Managing stress as a tech founder

Stress is inevitable in entrepreneurship; managing finances, handling uncertainty, and other pressures are parred for the course. Yet learning to manage stress is an important learning curve for any entrepreneur and eventually makes for an all-around better leader.

As the founder of a digital product agency that has worked closely with numerous startups, I can personally attest to the stresses that almost always occur when starting and growing a business.

Despite the growing recognition of the importance of mental health in the workplace, entrepreneurs still face significant barriers when it comes to addressing their own stress and mental well-being. According to research by the British Association for Counsellors and Psychotherapists, over half of business owners (56%) feel they need help with their mental health but don't know where to start.

The pandemic and subsequent economic turmoil of recent years have only added to the already challenging landscape for entrepreneurs. A report by Three at the end of 2022 found that 39% of small business decision-makers stated that financial pressures are contributing to a decline in their mental health, while 22% say mental health exhaustion could be their biggest challenge this year.

However, there are tools that can be used to better equip business leaders to succeed in the face of stress.

Prioritising well-being

A common experience for business owners is that there’s always some kind of fire to put out. It can often feel like there's constantly something to do and that one’s work is never truly done. It’s easy to fall into the trap of feeling like you have to work around the clock, but working at all hours often does more harm than good. It leads to unnecessary burnout, anxiety and even resentment of the project you’ve started.

That's why setting a clear distinction between "work time" and "home time" is important for managing stress and maintaining a healthy work-life balance. This can involve setting specific work hours and sticking to them, creating a designated workspace that is separate from your personal living space, and avoiding the temptation to check work emails or complete tasks outside of designated work hours. I have done this by trying to work from the office, instead of working from home, so that I can switch on and off.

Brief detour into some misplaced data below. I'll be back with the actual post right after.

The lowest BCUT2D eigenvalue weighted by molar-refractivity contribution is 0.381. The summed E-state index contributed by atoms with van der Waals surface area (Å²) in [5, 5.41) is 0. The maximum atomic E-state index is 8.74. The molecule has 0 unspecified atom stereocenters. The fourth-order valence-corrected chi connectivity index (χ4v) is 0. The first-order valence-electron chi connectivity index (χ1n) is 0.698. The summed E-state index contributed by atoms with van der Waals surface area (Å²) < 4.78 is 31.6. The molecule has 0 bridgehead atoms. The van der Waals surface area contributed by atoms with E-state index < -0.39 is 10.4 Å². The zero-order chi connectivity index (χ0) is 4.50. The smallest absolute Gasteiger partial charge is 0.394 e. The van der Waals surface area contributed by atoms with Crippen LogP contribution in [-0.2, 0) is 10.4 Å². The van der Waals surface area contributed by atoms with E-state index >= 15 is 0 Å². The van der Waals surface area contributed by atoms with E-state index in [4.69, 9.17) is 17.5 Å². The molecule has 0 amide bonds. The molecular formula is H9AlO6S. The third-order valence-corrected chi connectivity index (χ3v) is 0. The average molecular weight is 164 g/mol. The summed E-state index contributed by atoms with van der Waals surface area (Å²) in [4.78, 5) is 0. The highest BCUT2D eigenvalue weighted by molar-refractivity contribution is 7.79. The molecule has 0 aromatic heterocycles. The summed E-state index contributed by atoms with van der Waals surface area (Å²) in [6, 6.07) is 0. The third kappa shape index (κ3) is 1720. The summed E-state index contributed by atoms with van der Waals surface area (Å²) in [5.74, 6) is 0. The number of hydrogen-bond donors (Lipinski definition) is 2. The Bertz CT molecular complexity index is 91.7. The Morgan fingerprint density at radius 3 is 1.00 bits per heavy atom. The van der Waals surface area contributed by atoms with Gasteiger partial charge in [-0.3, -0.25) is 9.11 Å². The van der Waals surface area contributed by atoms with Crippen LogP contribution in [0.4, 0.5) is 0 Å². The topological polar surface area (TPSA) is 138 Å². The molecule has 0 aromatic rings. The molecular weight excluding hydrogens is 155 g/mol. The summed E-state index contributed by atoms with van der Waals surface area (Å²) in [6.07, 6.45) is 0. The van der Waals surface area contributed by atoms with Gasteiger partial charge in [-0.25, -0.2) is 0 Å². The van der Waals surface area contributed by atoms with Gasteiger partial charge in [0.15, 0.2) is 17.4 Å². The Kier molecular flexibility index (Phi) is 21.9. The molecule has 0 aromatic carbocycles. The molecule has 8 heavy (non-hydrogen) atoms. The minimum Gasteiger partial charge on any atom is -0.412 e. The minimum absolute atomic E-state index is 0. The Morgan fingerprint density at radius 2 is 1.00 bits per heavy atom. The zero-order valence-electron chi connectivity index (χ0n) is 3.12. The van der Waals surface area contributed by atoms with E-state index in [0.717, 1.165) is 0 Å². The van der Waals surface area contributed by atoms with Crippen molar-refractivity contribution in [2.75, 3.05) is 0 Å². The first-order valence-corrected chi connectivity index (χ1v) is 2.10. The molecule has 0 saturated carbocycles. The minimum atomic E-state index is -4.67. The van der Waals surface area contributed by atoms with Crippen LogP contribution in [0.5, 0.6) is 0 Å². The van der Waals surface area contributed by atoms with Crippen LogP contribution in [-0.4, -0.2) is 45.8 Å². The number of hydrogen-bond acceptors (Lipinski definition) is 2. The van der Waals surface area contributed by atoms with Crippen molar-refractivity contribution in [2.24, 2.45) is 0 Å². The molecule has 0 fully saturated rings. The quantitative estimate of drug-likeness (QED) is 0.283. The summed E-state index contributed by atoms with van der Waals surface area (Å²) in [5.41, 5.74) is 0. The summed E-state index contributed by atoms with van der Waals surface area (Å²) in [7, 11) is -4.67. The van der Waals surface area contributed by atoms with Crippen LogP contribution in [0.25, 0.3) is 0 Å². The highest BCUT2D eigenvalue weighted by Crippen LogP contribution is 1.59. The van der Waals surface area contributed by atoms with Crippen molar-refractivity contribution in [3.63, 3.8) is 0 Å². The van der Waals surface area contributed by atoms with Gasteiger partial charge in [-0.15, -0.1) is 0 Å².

Communicating openly about any concerns you may have is also highly valuable. Starting a business can be an isolating experience, so seeking appropriate and relevant advice from like-minded people can provide an understanding of the perspectives and strategies needed to better equip ourselves with the tools to succeed in the face of stress and adversity. I have done this by joining other founder communities where everyone shares their experiences. Somehow talking about some of the challenges can put things into perspective, and more often than not, it leads to the realisation that in the grand scheme of things, the issue causing stress is not as big a deal as it initially seemed.

Further, while staying focused on your vision is important, it's vital not to get caught up in making definitive plans for the future. No one can confidently predict what will happen a week from now, let alone months into the future. Giving yourself the necessary breathing space to take things as they come is an invaluable means of avoiding anxiety and disappointment when things aren’t going exactly to plan.

For tech startups, this may mean remaining focused on the core proposition and ensuring that your MVP is truly an MVP (instead of a huge bloated product that you have to then maintain). Once the product is functioning well, it can then be adapted and iterated based on customer feedback, giving you a bit more room to manoeuvre, pivot, and adapt.

Don’t stress (although saying it won’t mean you won’t)

Unfortunately, stress is something that we all experience as part of our personal and professional lives, and as social and economic crises continue to dominate the news; it is more important than ever for people to pay attention to how they are feeling. Everyone has different ways to help themselves deal with stress, and I don’t think there’s one size that fits all. At different stages in your life, you’ll have different ways in which you de-stress. For instance, at the moment, my biggest outlet is spending time with my wife and 8-month-old, as it helps me put things into perspective.

Ask any founder how they felt on the day they launched their own business; their answers will usually fall somewhere on the spectrum between excitement and apprehension. Although some stress in these moments is inevitable and almost always amplified (the highs always feel higher, and the lows feel lower than they actually are in hindsight), it’s important that one learns to ride the waves. Starting a business can be an incredibly rewarding journey, but it’s essential to be cognisant of the impact on one’s well-being and try to find pragmatic ways to mitigate the potential impact.